Greek myths, simnel cake and much more!

We have had an extremely busy term 4 in Year 6. In English, we have been studying Greek mythology, culminating in writing our own Greek myths, complete with heroes and monsters. We magpied beautiful literary language from the myth ‘A Shot in the Dark’ and used this, combined with our own stunning similes and metaphors, to re-write a different version of the story.

We are almost at the end of our maths journey! Our latest topics have included perimeter, area and volume and we will be finishing off the term with some challenging geometry.

As a build-up to the Easter celebration, Year 6 enjoyed learning about the significance of Simnel cake – it helped that we also got to sample it!

As a cohort, Year 6 are working hard to earn REAP points to spend in the summer term after SATs. Take a look at the picture of the Year 6 board showing all of the wonderful treats that the Year 6s can earn in return for their engagement and positive attitude every day.

Wishing you a wonderful Easter holiday from everyone in the Year 6 team.

Seville Day three round-up

We are all safe and well but have had a distressing afternoon today. Both Adele and Megan have had their day bags stolen from under our noses in the park. The girls have shown a truly amazing approach to managing this upsetting incident.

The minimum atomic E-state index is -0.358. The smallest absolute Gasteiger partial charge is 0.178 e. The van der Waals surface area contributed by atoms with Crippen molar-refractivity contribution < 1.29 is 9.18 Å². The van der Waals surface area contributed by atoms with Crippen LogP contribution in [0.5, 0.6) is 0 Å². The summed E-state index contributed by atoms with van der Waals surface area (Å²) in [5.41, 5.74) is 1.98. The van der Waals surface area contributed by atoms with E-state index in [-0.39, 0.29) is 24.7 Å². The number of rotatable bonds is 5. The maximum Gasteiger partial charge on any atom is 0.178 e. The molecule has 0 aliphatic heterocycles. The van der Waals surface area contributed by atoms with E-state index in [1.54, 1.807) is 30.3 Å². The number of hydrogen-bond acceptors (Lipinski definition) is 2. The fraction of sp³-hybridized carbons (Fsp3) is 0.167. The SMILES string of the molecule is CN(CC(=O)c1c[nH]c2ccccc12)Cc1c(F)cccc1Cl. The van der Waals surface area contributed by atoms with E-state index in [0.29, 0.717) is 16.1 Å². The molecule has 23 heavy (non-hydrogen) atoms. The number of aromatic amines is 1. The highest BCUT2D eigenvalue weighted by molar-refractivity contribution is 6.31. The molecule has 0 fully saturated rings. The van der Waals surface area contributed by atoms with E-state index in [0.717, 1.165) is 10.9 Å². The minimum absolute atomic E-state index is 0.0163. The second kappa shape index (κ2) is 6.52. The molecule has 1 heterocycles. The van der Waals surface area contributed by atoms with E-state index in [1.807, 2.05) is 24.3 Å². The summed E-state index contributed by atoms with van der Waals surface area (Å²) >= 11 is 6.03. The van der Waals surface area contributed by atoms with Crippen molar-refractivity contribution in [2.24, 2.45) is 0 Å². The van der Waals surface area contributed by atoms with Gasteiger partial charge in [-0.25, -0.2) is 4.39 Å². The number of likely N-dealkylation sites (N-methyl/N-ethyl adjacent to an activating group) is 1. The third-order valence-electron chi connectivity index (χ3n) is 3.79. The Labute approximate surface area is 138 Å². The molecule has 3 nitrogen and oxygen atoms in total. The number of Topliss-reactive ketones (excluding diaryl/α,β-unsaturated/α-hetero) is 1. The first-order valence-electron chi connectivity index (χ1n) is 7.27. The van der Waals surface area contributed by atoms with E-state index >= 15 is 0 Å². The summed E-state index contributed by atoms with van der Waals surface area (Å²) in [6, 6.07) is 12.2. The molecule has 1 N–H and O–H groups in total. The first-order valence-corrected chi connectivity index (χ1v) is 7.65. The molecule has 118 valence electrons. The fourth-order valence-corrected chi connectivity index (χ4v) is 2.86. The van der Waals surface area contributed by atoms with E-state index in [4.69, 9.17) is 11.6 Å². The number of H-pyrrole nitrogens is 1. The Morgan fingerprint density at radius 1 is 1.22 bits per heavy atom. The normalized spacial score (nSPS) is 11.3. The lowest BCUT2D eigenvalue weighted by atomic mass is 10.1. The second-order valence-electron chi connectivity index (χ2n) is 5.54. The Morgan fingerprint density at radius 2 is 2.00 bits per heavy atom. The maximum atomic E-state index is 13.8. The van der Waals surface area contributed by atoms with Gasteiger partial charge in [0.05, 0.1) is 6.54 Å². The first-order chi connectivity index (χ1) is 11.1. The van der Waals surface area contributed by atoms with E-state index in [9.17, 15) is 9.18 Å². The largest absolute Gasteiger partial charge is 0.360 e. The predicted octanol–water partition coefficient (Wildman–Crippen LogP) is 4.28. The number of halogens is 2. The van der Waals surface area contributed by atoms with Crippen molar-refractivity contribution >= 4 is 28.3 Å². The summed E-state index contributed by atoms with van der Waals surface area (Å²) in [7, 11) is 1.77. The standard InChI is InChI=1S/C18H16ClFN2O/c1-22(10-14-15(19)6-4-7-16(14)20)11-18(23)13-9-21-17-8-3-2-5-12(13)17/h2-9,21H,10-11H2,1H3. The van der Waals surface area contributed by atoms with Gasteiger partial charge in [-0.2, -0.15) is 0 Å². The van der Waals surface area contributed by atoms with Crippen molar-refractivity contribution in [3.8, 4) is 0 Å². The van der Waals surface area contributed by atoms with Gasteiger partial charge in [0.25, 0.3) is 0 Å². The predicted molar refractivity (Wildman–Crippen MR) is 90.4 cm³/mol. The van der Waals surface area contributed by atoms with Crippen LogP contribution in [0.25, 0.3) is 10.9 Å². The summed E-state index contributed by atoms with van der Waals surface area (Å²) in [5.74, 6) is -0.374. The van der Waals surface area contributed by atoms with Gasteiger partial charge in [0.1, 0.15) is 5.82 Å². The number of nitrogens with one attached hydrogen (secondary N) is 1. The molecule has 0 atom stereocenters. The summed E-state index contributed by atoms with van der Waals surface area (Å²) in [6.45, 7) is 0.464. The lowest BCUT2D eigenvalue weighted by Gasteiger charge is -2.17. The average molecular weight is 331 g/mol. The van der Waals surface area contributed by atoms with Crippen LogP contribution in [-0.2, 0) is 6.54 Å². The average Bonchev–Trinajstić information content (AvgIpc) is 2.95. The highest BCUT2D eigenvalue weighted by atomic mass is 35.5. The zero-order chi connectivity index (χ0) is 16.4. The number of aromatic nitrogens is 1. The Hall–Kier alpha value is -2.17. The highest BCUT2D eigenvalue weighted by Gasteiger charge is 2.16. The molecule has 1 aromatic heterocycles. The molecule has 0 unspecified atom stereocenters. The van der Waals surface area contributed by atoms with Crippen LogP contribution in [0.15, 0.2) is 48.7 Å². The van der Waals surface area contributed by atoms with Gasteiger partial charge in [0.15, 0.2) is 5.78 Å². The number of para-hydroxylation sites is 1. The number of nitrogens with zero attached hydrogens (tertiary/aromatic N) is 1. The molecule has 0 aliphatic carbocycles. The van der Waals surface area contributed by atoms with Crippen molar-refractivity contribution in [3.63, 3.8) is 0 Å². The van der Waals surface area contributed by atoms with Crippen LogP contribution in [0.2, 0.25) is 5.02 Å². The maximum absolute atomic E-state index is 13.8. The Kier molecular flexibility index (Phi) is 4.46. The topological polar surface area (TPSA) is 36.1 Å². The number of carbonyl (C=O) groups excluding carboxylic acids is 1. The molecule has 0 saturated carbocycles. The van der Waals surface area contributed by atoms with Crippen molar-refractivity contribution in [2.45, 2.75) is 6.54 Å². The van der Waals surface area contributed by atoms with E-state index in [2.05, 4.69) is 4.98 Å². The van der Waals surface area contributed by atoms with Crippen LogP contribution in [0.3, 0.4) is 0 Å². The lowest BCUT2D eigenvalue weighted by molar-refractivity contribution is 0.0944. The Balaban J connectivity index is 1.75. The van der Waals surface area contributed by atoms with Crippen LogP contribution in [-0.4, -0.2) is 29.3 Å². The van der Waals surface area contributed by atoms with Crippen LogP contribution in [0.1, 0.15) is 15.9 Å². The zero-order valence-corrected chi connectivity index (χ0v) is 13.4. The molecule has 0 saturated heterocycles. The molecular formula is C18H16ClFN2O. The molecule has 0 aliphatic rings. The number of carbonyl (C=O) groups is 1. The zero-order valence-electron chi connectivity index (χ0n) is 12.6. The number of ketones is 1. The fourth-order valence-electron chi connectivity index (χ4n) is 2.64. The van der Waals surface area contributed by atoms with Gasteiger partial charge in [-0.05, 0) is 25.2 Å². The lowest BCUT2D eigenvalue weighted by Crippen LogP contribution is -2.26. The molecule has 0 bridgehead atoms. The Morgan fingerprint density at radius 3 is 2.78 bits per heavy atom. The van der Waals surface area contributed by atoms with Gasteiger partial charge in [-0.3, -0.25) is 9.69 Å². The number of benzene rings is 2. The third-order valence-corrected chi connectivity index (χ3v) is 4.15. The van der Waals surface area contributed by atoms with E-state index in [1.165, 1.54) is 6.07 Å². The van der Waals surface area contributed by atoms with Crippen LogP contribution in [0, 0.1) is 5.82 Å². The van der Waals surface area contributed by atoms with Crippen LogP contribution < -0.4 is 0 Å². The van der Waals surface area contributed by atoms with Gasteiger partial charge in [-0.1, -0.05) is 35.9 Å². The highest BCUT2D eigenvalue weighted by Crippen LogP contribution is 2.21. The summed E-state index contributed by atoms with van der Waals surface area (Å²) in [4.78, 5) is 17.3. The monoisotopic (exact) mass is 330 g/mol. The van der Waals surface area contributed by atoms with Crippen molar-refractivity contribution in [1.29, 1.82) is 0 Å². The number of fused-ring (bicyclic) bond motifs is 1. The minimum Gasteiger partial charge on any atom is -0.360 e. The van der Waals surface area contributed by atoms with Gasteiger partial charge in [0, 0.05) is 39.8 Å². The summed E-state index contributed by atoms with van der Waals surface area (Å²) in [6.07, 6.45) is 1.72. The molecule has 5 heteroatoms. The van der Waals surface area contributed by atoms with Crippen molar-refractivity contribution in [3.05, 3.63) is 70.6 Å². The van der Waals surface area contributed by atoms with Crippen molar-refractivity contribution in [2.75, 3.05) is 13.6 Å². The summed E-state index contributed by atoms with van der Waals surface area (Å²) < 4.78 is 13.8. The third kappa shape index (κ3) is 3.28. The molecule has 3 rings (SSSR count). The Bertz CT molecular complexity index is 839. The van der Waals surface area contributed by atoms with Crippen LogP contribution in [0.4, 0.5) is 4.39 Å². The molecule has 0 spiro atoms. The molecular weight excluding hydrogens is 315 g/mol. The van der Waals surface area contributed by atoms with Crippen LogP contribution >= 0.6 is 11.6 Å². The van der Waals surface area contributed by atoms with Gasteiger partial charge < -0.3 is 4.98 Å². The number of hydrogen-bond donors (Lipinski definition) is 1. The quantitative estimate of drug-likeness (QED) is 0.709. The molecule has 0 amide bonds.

After a fruitless search for the bags or discarded contents we proceeded to Plaza Espana, all feeling somewhat grim and disillusioned with our fellow man.
Spirits lifted when we set eyes on the phenomenal building and it’s fountain and as every member of our party rallied round to cheer each other.

In the morning we had learnt and discussed so much concerning Spanish bull fighting. Our trip to the bullring and our guide’s knowledge had proved really though provoking. At various points we’ve revisited and re-evaluated our thinking on this traditional custom.

We ambled back from the plaza through the now familiar streets. We counted cats, pushed the now empty wheelchair and noted the temperature has reached 28 degrees. Naturally this prompted us to realise we needed another ice cream, inmediatamente! Ordering now with confidence we found they tasted even more delicious.

During free time many of our party showered and dressed for our special evening out while others simply sat and stared ahead -talking was even too strenuous!

At 6.45pm we wound our way through the narrow ancient streets to Hosteria del Laurel for our long awaited tapas meal. Adventurous food tasting at tables for 4 was accompanied by card games and general high spirits. Awards and speeches were given – what a wonderful time we’ve had! Notably we all know each other so much better and we like that feeling.